History Sold to the Highest Bidder - Burrup

Premier and State Development Minister Colin Barnett welcomed the announcement by Burrup Nitrates Pty Ltd that it had made a final investment decision to proceed with building a technical ammonium nitrate plant at an estimated investment of US$800million today.

This open-armed welcome can only be seen as a symbol of the hold of the mining and resources industry on our political representatives, when just a few years ago that self-same Minister was calling for an end to development on the Burrup Peninsula.

Greens WA spokesperson for Aboriginal Issues expressed his disappointment in a Government willing to override the cultural value of a place to preserve the growth of industry.

“This to me smacks of utter hypocrisy,” Mr Chapple said.

“Just six short years ago I heard Colin Barnett read into Parliament a heartfelt speech on the value and significance of the rock art on the Burrup Peninsula. At the time he called it ‘The most significant heritage and anthropological site in Australia’. He called on the Government to ‘forget other areas of the Burrup Peninsula where it proposes to develop new sites’.

Fast forward six years and we have that same Minister welcoming big, damaging, polluting industry into the area, a vulnerable area on which, by Colin Barnett’s own admission, as much as ‘20 to 25 per cent’ of the rock art has already been destroyed,” said Mr Chapple.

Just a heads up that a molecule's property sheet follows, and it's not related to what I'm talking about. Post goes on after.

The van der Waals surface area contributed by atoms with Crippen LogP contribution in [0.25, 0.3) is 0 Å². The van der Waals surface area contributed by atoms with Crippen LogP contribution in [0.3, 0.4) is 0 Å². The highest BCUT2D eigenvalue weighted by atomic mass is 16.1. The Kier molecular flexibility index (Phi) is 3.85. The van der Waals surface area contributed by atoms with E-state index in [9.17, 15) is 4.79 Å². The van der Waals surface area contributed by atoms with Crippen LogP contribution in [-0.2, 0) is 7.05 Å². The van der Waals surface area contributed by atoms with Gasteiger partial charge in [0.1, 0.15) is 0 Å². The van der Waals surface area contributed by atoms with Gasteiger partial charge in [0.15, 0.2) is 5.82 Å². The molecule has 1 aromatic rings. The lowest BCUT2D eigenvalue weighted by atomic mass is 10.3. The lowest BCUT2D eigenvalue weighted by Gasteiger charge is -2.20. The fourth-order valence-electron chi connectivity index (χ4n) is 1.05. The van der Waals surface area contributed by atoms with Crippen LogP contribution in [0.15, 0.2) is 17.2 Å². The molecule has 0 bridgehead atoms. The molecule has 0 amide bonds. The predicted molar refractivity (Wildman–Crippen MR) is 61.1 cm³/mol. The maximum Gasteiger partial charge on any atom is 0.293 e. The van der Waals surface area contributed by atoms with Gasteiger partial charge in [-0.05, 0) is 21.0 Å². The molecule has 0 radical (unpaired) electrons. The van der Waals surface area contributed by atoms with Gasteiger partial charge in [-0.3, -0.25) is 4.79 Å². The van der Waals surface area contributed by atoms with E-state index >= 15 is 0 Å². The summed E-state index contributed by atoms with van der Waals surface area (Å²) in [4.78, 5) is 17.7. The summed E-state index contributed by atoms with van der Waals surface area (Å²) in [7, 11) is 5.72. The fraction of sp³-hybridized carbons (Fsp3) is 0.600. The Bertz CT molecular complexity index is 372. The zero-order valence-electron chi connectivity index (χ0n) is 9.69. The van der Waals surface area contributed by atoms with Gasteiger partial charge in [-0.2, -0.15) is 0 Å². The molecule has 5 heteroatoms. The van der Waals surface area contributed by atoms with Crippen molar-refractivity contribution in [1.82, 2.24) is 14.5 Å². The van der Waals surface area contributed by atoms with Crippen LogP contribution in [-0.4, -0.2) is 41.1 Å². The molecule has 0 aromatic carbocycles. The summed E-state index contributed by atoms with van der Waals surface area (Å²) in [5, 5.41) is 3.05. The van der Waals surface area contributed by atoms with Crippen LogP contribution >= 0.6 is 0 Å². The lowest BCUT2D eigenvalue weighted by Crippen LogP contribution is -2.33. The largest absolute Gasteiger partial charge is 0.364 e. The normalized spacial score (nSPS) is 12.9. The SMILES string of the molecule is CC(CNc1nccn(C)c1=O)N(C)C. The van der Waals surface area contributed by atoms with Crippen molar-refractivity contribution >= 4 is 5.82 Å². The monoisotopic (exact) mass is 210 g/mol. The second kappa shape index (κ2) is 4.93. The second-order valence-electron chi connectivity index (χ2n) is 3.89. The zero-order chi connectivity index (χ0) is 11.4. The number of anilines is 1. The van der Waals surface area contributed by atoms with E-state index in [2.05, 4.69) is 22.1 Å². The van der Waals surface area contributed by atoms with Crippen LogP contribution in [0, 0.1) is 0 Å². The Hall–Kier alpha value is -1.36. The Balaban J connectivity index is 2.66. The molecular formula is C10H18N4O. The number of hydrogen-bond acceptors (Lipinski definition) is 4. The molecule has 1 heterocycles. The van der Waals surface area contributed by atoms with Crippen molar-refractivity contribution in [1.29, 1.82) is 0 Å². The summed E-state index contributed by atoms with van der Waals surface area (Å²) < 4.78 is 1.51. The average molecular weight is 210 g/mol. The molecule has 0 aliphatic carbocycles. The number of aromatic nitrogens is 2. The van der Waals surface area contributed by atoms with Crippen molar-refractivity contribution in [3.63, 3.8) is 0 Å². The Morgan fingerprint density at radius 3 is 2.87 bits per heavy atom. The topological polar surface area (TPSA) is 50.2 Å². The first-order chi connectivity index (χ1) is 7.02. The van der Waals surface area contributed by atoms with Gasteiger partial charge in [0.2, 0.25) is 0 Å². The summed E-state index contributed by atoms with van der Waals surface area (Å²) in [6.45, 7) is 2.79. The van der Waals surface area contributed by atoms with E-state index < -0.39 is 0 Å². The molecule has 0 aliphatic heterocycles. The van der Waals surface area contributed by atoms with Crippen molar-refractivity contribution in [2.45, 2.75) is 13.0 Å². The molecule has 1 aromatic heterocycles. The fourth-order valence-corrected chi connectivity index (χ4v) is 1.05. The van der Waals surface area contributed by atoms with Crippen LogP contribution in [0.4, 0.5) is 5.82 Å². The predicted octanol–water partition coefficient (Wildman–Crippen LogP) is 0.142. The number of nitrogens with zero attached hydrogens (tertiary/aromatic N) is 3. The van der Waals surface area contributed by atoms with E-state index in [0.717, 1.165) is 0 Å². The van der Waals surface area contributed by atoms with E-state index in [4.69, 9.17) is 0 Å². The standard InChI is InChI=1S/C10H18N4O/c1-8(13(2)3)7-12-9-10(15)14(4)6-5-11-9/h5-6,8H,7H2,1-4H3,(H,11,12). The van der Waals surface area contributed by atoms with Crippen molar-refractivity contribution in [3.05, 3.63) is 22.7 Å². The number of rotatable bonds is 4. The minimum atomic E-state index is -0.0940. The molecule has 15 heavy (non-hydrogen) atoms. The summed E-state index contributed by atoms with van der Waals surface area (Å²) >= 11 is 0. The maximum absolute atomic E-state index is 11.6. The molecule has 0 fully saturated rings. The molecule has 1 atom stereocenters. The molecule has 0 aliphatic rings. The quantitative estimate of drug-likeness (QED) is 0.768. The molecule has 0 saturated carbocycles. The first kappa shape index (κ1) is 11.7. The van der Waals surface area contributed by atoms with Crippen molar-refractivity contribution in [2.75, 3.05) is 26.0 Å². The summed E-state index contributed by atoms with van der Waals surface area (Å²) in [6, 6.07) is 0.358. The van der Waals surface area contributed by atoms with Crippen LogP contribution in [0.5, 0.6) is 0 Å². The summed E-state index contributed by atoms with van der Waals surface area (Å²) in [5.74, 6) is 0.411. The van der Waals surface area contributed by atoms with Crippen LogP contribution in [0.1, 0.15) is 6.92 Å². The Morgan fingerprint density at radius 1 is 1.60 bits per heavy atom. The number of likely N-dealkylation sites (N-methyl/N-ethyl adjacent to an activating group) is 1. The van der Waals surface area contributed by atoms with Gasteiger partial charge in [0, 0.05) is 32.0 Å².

At the time Premier Barnett penned his speech he alluded to a study showing that some 4,700 carvings had already been destroyed in the process of industrial development. The Burrup is a unique cultural landscape and a place of great importance to Australia and the world. 

“I consider it a tragic moment when even those who have spoken in the past with great integrity on the value of cultural heritage can be bought off by industry interests and swayed by political pressure. This heralds the death of the conviction politician.” 


For more information please contact Robin Chapple on 0409 379 263 or 9486 8255

Go to top